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School Board considers options

September 25, 2000

School Board considers options



By DAVE McMILLION / Staff Writer, Charles Town


CHARLES TOWN, W.Va. - Jefferson County Schools officials began looking at other options Monday to meet the school system's growth needs after voters resoundingly turned down a $39 million school construction bond.

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The options being considered do not offer much promise.

The $39 million construction bond, which was defeated by about 66 percent of voters on Saturday, would have paid for a second, $31.8 million high school in the southern part of the county. The bond was rejected by 3,241 voters and got the support of 1,639 voters.

School officials had planned to temporarily house ninth-graders in a planned middle school near Jefferson County High School until space opened up in the new high school. Now that the bond issue has failed, those ninth-graders may have to stay at the middle school longer than expected, Superintendent of Schools David W. Markoe said Monday.

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That will result in more crowding in the middle schools because the new middle school won't be serving its intended purpose, Jefferson County Board of Education members said Monday.

The other problem is the status of Jefferson High School, which is about 100 students over capacity.

Because the new middle school will be built adjacent to Jefferson High, about three or four high school classes could be taught in the new building, Markoe said. But that still does not address all the potential overcrowding problems at the 30-year-old high school, Markoe said.

"As we grow some, that will only become worse and worse," Markoe said.

There were a number of issues at play in the bond proposal.

The bond would have provided $1.2 million for construction cost increases at the new middle school. Now that the bond has failed, the school system will attempt to find other sources for that money, Markoe said.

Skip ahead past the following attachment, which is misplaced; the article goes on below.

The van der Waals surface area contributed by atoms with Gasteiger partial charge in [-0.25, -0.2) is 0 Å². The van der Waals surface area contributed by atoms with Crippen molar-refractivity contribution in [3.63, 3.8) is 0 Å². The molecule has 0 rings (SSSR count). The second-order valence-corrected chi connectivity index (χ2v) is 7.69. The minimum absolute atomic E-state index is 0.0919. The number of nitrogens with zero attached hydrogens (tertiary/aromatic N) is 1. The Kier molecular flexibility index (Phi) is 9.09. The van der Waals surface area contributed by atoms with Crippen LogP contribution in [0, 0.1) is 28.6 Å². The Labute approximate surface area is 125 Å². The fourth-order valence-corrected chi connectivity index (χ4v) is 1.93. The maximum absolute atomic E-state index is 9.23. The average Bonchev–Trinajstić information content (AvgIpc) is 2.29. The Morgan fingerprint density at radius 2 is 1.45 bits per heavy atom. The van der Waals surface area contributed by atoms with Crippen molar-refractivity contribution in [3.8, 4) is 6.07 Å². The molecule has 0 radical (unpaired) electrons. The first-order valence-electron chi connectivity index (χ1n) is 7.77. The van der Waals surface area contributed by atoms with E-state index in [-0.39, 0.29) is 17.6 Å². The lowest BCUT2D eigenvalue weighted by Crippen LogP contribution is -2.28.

School officials will have to continue with plans to build the new middle school because the state School Building Authority has already awarded $7.4 million for the project, Markoe said.

One possible source for the $1.2 million might be taking funds from the refinancing of another bond. The Board of Education refinanced the bond earlier in the year to renovate the Jefferson High School stadium complex and auditorium, among improvements at other schools.

"We're not going to find $1.2 million, I'll tell you. But we may be able to look at some reductions here or there," Markoe said.

Markoe said he does not believe any academic programs will be cut to make up funding shortfalls.

"That's the last area I would want to cut into," Markoe said.

Board of Education members decided to hold a special election for the construction bond on Saturday because they believed waiting until the Nov. 7 general election would be too late to get consideration for more funding from the School Building Authority.

Besides the $39 million construction bond, board members were also planning to request $4 million from the School Building Authority to pay for renovations throughout the county's middle schools and elementary schools.

The board wanted to have the election Saturday because funding requests to the School Building Authority must be submitted by next month.

The Board of Education went to voters for approval of the bond because the authority said the school system must pass a bond before it would put any money into school construction projects.

Instead of the $4 million request, Markoe said the board may request the $1.2 million needed for the middle school from the authority.

School Building Authority director Clacy Williams said the board is working with a very tight deadline to get any authority funding.

"You don't pull these plans together in two or three weeks," Williams said.

"We will have to make some pretty tough decisions now," Board of Education President Larry Togans said.

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